However, in the view of a considerable number of Iranians who are discontented and frustrated with the restrictions on civil and political freedoms, there were various irregularities in the elections, including the suspension of reformist newspapers and mobile telephone SMS service on election day.  This caused mass public demonstrations in support of nullifying the election.  The unrest has created a major rift between the supporters of Ahmadinejad, who deem Iran’s national sovereignty to be of the highest priority, and the supporters of the two reform candidates Karroubi and Mousavi, who demand increased civil and political freedoms above all.

Each of these two major wings of the body politic includes millions of people and both play a vital role in Iran’s progress.  The rift between these two must heal in an environment of calm, without agitation and mudslinging, for the sake of Iran’s future.  This healing must be pursued through the path of constructive dialogue and reconciliation, so that the unity of our people for safeguarding national rights can be achieved.

Unfortunately, a large number of our protesting fellow countrymen have been attacked and injured and even more regrettably, a significant number of them have been killed.  Also, a large group of reformist activists and leaders have been arrested and imprisoned after the elections.

Both Mousavi and Karroubi have stressed that all protests must remain within the law.  Following the request of the reformist and Green leaders, almost all protesters rallied completely peacefully, and in the tradition of Mahatma Gandhi, condemned all types of violence, calling the Basijis and Revolutionary Guards their own brothers.  Extremist elements who used the opportunity to create chaos and engaged in the destruction of public property were condemned by Mousavi.

The western media, by their one-sided coverage of the post-election developments, portrayed the street demonstrations protesting the election results as the start of a “velvet” revolution against the Islamic Republic.  Regime-change advocates also tried to piggy-back on the protests outside Iran for their own purposes.  The British government, which claims to follow a policy of non-interference in Iran’s internal affairs, did its part by confiscating nearly £1bn of Iranian assets.  To make matters worse, the neoconservatives demanded a re-evaluation of the Obama administration’s policy of unconditional negotiations with Iran.  The US state department also used this crisis to justify its continuation of Bush-era policies of financing anti-Iranian government organisations for the purposes of “spreading democracy, human rights and a government of law and order”.  For “security reasons” they refused to release the identities of the recipients of the funds.  The Iranian government, for their part, deported two British diplomats, accusing them of interference in Iranian affairs and pointing to western governments as the root of the post-election unrest.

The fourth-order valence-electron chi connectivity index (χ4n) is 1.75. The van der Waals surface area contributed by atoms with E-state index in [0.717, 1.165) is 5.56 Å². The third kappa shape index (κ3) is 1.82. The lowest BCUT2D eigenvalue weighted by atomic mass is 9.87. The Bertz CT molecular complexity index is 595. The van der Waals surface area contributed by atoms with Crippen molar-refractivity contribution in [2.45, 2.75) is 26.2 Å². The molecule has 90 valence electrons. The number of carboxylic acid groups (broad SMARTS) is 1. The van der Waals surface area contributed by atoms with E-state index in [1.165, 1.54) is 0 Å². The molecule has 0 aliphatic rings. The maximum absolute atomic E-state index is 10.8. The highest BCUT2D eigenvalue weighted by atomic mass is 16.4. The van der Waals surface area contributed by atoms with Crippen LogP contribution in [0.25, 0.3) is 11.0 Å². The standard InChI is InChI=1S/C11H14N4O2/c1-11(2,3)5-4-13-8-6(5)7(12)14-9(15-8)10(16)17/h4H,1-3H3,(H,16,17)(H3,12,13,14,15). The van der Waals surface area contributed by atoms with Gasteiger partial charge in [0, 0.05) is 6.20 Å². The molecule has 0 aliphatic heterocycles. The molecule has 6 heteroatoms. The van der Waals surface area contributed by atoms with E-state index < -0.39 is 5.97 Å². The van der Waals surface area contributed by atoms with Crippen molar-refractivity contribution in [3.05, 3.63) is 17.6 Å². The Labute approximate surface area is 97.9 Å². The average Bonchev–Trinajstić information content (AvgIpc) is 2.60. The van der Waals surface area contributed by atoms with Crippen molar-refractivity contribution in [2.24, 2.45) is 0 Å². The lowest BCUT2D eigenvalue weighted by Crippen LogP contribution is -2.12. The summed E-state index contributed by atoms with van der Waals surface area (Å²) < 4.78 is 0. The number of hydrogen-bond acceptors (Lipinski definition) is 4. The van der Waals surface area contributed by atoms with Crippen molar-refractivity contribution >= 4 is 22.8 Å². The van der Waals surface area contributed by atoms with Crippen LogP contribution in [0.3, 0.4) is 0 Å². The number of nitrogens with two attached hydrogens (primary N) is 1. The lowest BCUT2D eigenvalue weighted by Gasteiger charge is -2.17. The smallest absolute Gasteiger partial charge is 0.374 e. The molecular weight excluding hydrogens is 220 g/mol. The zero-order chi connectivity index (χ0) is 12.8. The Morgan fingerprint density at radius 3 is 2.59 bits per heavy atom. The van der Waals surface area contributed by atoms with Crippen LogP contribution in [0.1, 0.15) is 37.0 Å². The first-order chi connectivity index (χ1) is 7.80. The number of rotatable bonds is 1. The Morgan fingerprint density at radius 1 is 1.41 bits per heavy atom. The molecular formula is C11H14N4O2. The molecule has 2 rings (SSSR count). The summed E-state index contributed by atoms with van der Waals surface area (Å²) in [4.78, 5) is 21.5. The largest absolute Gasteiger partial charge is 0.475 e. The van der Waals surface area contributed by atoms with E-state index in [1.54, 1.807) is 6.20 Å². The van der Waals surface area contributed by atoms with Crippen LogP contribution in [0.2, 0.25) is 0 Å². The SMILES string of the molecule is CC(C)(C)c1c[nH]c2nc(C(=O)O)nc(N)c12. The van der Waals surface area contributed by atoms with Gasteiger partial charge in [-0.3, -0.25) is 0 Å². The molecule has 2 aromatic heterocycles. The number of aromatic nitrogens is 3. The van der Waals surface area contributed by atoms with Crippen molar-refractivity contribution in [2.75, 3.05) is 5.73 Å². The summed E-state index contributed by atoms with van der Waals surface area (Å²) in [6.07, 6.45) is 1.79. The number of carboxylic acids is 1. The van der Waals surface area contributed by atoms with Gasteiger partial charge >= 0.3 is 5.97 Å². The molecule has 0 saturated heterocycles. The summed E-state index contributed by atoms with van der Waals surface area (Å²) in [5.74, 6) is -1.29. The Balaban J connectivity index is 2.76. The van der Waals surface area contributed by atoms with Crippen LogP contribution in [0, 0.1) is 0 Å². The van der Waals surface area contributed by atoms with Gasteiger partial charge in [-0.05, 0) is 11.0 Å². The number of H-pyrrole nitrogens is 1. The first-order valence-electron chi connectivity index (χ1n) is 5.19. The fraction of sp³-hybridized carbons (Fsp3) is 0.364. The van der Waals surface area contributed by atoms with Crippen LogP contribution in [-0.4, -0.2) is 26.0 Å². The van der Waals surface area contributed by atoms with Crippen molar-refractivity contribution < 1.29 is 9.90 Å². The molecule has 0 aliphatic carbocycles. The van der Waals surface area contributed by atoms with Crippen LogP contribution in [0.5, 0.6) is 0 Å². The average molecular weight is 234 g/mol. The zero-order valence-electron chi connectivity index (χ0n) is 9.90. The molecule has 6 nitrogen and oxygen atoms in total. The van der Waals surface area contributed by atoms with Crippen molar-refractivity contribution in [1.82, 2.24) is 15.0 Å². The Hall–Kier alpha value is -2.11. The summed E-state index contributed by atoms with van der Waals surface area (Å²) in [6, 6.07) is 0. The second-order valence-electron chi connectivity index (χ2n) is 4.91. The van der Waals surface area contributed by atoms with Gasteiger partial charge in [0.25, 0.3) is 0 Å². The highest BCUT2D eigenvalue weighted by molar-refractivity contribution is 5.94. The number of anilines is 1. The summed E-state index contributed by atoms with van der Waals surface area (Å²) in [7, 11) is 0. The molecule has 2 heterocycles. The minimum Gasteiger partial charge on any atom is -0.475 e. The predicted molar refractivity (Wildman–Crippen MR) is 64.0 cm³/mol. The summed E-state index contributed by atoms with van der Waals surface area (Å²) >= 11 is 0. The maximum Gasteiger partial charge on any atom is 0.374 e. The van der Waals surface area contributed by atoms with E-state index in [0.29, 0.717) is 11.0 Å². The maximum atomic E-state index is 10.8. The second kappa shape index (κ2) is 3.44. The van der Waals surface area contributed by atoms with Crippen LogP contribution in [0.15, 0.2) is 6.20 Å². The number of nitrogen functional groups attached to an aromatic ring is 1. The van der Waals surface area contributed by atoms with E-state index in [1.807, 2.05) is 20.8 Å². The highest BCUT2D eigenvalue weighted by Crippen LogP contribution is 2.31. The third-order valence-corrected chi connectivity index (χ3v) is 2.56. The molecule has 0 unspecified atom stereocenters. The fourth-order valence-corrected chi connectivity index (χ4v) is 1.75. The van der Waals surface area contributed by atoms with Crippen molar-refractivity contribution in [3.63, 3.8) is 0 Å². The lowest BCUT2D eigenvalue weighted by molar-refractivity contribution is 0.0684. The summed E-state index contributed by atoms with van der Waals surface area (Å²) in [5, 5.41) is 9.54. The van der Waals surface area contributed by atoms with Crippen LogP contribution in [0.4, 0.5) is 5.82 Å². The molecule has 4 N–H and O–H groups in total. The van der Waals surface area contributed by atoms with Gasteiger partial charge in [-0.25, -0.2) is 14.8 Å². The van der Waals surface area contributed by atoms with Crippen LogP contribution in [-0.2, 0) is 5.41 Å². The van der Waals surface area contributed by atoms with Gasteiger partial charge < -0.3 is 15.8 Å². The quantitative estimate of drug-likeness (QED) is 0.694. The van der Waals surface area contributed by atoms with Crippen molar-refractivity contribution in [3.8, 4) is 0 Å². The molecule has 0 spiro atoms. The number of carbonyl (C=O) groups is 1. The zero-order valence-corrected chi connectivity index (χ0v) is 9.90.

Whatever the role of the western media, governments, and regime change forces, it cannot detract from the legitimacy of the massively popular protests.  In fact, Mousavi has emphasised his complete loyalty to the Islamic Republic and admonished his supporters abroad to stay away from the anti-Islamic Republic groups.  To attribute the roots of the demonstrations by hundreds of thousands of Iranians to external interference or to regime-change groups amounts to questioning the independence of the country which has been gained and consolidated by the sacrifices of hundreds of thousands.

In the opinion of millions of Iranians, the current crisis has been caused by restrictions on political freedoms, particularly freedom of the press, economic discontent, and deficiencies in transparency and accountability on the part of government institutions.  Although these issues have been aggravated by the US political, military and economic encirclement and the CIA’s destabilisation programmes, in the view of this segment of society the problems are ultimately rooted in the government’s own policies.  After their unprecedented participation in the elections, millions of Iranians have lost their confidence in the system.  Awareness of this reality was expressed by the speaker of the Iranian parliament Ali Larijani, who indicated on live national television that some members of the Guardian Council openly supported a certain candidate, instead of being neutral during the investigation of the election complaints.  He also added that the large segments of society who distrust the declared election results should not be regarded in the same manner as the rioters.

On the basis of the above assessment, and in the interest of resolving the present crisis, we direct all officials and fellow countrymen to the following proposals: